What type of cake do you want?
Some people love fruitcake, some people can’t stand it. Other people will eat chocolate cake until it comes out of their ears but won’t touch a crumb of carrot cake. And you can almost guarantee that what the bride loves, the groom can’t stand! The simple solution here is to have a bit of everything. Most cake makers will make different tiers from different types of cake for you, as long as it doesn’t make your cake structurally unstable (balancing a heavy fruit cake on top of a soft butter cream sponge in NOT a good idea…. have the fruit cake at the bottom.).
The type of cake you choose as a base determines the style of decoration that is possible. With their long shelf life fruitcakes can be used as the base for elaborate and heavy designs, while sponge cakes have to be made at the last minute so more simple decoration is the norm. A good cake decorator will be happy to tailor their recipes to your tastes and needs – if you can’t stand cherries in fruit cake, they will replace them with other dried fruit. It is important to make them aware of any requirements at an early stage, particularly with fruitcakes, made up to 3 months in advance.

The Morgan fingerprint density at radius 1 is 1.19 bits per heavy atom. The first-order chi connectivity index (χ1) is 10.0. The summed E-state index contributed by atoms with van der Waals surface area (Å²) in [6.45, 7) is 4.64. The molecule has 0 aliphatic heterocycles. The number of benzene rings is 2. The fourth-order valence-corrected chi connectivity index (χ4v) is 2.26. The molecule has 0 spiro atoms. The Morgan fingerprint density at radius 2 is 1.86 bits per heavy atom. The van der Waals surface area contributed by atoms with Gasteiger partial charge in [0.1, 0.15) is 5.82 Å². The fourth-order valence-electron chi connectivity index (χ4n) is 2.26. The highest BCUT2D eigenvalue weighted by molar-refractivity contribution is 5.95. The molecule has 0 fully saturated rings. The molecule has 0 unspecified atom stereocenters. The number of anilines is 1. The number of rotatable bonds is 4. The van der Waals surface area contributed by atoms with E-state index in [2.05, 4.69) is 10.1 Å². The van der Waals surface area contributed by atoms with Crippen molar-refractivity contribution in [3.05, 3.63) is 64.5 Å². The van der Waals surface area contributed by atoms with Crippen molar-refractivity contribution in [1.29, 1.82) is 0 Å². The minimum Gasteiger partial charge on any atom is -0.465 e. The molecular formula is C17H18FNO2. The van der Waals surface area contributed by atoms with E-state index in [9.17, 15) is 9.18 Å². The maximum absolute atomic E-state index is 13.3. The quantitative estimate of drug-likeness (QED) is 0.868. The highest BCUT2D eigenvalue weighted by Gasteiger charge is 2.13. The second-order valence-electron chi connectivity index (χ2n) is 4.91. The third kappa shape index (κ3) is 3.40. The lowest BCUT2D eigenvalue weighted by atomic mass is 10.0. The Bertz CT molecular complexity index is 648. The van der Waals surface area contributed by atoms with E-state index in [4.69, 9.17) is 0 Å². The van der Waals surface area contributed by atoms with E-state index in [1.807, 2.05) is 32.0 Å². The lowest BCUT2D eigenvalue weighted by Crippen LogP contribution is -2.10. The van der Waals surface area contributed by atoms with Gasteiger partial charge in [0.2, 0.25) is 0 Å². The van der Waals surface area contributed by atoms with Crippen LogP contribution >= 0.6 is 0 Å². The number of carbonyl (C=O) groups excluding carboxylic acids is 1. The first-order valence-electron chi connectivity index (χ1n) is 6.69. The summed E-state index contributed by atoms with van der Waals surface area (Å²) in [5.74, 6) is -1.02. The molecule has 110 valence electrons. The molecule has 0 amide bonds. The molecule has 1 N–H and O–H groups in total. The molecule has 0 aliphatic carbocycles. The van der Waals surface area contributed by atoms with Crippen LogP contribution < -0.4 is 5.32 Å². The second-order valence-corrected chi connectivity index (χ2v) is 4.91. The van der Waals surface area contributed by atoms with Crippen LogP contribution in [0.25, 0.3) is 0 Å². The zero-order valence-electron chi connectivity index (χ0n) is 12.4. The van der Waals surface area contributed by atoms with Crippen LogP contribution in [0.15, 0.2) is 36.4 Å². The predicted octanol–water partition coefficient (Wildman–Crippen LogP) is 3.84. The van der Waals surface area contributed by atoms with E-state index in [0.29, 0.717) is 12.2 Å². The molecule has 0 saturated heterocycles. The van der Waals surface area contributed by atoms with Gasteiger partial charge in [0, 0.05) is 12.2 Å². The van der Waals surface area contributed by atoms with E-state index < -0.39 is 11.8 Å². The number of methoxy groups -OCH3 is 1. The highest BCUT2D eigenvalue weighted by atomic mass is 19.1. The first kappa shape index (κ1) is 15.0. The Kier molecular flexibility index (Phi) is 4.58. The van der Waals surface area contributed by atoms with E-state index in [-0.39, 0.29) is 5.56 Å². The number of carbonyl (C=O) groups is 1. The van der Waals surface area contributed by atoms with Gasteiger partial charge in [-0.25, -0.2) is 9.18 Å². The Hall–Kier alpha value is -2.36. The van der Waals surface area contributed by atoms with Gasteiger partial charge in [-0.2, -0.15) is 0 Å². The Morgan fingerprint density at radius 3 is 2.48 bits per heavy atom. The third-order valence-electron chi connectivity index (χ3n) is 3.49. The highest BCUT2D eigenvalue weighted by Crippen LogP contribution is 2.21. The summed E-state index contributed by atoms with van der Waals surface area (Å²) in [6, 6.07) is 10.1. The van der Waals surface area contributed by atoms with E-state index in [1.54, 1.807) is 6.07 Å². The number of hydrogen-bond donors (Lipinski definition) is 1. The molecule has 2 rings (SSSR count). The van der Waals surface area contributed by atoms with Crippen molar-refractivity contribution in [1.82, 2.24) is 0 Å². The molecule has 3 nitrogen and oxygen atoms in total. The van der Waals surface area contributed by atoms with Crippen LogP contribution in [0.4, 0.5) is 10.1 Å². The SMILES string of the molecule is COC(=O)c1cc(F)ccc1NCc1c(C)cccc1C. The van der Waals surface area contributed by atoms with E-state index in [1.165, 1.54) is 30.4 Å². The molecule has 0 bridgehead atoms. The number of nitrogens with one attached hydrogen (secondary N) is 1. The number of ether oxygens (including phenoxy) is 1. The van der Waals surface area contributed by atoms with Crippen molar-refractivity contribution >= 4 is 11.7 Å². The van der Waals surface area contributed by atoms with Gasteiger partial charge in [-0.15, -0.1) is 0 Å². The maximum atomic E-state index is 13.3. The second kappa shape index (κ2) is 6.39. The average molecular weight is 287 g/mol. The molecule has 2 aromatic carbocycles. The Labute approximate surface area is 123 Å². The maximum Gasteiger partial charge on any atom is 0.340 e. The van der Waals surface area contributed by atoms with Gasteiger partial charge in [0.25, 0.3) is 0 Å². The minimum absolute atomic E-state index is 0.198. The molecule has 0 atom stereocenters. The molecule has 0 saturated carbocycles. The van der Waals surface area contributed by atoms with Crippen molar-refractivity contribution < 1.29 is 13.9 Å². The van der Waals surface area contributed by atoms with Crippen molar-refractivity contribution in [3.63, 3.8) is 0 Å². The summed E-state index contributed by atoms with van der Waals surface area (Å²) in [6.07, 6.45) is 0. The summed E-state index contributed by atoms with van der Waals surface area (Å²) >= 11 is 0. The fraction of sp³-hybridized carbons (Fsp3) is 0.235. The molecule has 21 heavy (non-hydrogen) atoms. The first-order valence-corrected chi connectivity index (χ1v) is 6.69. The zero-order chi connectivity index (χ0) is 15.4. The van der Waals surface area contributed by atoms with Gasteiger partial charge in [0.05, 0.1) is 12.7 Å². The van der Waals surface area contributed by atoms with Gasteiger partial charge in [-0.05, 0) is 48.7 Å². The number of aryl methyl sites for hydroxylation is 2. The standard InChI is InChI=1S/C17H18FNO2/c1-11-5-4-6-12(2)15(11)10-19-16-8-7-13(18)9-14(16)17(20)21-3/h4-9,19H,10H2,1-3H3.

What style do you want?
If you look in any wedding magazine or on any wedding website, the choice of cake styles is overwhelming. Fortunately, it can be surprisingly easy to narrow down all this choice to the perfect cake for your wedding. A formal wedding is the perfect setting for a formal cake, while a softer design or a novelty cake will compliment a more relaxed event.